Winston Chen (ORNL) reported detection of single- and double-stranded DNA up to 500 bp and enhanced detection sensitivity to the femtomole region using matrix-assisted laser desorption ionization (MALDI) MS. Current mass resolution corresponds to about 10 bases, with single-base resolution the immediate goal.
Peter Williams' team (Arizona State University) launches DNA into time-of-flight MS from an ice matrix. The ice is transparent to the laser beam, which impacts the underlying copper support and shock-vaporizes the ice-DNA mixture. DNA mixtures with lengths up to 90 nucleotides have been analyzed with near-single-base resolution. The immediate challenge is to achieve high reproducibility of still-rare successes.
Christine Nelson (UWM) discussed studies on DNA fragmentation that may be responsible for MALDI's limitations in size and base composition. The group found that base protonation seems to initiate fragmentation.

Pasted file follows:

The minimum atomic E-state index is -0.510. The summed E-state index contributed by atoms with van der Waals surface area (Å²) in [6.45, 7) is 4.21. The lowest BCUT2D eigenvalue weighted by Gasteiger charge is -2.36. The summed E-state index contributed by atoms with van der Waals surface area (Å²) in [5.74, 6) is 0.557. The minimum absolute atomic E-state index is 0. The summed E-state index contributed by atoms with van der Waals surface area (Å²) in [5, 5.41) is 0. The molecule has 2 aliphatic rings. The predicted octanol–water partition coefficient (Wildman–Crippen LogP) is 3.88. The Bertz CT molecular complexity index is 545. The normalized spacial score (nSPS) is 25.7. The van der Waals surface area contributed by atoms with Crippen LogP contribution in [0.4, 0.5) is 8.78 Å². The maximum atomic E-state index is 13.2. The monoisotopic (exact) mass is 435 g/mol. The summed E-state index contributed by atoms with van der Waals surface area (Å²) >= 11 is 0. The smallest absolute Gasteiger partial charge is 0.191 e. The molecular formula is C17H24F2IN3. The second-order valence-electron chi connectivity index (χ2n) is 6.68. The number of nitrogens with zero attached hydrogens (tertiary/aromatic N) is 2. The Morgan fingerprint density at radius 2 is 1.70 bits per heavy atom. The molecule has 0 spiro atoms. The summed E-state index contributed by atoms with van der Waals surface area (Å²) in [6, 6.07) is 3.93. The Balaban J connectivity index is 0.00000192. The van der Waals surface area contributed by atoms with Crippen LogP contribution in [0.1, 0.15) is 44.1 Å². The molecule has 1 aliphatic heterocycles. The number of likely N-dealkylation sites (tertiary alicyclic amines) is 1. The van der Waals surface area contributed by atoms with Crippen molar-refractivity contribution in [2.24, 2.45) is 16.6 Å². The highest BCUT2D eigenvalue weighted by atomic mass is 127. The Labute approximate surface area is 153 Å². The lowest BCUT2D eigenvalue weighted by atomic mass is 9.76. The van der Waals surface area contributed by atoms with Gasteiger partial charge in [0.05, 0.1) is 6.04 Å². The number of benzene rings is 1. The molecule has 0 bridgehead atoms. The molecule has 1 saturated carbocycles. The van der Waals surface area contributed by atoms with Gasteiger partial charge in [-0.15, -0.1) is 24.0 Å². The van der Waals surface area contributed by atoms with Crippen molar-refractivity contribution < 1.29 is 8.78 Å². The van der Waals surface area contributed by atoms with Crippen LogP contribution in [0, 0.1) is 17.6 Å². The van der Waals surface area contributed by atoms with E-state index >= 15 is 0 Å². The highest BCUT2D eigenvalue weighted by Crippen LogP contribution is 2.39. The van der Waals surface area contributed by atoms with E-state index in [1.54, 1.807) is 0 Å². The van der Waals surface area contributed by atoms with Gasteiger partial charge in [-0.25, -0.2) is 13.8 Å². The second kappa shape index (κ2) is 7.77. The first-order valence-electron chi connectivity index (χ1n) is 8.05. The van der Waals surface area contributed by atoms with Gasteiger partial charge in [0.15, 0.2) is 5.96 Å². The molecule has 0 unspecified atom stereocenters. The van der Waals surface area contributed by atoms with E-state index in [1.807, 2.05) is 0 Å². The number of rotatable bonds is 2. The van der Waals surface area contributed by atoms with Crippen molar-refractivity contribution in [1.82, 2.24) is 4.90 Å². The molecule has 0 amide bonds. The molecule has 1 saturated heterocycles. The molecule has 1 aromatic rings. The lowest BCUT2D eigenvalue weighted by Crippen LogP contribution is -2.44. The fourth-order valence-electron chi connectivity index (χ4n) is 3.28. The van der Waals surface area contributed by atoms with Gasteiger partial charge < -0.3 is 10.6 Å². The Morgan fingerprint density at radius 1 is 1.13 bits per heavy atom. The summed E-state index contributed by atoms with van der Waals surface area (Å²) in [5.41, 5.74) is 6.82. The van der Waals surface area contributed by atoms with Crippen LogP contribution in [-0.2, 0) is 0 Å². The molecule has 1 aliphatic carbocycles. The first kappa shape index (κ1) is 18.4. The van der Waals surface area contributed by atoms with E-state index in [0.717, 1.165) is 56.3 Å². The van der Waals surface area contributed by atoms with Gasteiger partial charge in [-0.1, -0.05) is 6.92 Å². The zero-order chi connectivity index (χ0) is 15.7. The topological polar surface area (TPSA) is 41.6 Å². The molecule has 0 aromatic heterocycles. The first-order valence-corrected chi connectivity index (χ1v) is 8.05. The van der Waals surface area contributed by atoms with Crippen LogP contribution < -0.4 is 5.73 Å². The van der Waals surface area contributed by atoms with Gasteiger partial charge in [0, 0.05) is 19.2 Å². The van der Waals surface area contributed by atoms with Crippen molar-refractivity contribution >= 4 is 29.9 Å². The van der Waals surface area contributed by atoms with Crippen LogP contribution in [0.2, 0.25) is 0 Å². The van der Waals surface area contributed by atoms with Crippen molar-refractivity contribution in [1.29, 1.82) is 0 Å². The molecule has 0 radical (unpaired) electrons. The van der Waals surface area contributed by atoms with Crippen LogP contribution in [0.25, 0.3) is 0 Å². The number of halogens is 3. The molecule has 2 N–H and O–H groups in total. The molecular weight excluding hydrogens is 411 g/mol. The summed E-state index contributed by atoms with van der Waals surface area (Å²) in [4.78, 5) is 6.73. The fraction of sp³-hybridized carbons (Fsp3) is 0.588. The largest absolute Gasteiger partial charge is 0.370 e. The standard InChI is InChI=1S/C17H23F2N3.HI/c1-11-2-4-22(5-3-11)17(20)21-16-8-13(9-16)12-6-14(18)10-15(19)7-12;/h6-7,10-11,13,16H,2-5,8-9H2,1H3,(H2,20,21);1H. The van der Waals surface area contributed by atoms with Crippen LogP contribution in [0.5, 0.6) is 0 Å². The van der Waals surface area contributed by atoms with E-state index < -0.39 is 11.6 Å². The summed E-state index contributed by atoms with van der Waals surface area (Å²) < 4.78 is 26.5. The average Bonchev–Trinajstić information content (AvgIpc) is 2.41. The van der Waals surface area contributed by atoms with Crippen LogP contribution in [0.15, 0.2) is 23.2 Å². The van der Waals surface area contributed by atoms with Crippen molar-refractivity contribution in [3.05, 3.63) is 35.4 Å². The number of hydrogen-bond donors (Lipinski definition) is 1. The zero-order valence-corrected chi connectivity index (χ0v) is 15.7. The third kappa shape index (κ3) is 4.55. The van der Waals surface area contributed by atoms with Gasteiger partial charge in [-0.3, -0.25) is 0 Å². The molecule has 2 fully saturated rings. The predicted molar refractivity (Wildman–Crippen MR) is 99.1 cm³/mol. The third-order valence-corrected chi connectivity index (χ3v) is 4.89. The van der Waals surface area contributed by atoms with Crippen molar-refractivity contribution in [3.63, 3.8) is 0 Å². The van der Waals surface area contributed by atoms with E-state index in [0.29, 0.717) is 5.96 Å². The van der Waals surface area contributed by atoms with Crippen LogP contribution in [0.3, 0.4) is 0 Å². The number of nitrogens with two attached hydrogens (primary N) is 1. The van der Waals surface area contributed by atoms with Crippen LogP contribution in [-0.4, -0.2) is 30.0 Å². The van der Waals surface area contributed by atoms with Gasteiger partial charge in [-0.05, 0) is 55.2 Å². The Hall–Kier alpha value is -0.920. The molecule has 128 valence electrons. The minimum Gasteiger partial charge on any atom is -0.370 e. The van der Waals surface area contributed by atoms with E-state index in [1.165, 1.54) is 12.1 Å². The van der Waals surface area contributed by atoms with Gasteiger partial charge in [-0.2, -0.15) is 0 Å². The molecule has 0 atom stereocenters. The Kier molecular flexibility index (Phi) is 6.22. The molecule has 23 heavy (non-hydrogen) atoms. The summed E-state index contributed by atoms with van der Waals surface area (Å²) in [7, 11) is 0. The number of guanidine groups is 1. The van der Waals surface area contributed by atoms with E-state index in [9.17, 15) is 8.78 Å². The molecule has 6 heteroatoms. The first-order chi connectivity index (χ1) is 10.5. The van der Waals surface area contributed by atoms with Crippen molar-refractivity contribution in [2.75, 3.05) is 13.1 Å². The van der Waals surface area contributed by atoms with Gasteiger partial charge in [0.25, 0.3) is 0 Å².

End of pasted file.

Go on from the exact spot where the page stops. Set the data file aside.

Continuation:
In another MS approach, Richard Smith (Pacific Northwest Laboratory) described analysis of single, large DNA fragments by using electrospray ionization (ESI) combined with Fourier transform ion cyclotron resonance (FTICR) MS. In this approach, large (up to 25-kb) DNA segments are transferred to the gas phase using ESI; multiply charged ions are trapped in an FTICR mass spectrometer cell, where single ions can be selected for precise and rapid mass measurements. Thus, large DNA segments can be ionized intact and detected with high sensitivity by a nondestructive process, due to the high charge that results from ESI, allowing reactions to be followed for effectively unlimited time (>>hours). Current research is aimed at developing the gas phase chemistry necessary to obtain sequence by inducing a step-wise dissociation of the trapped ions.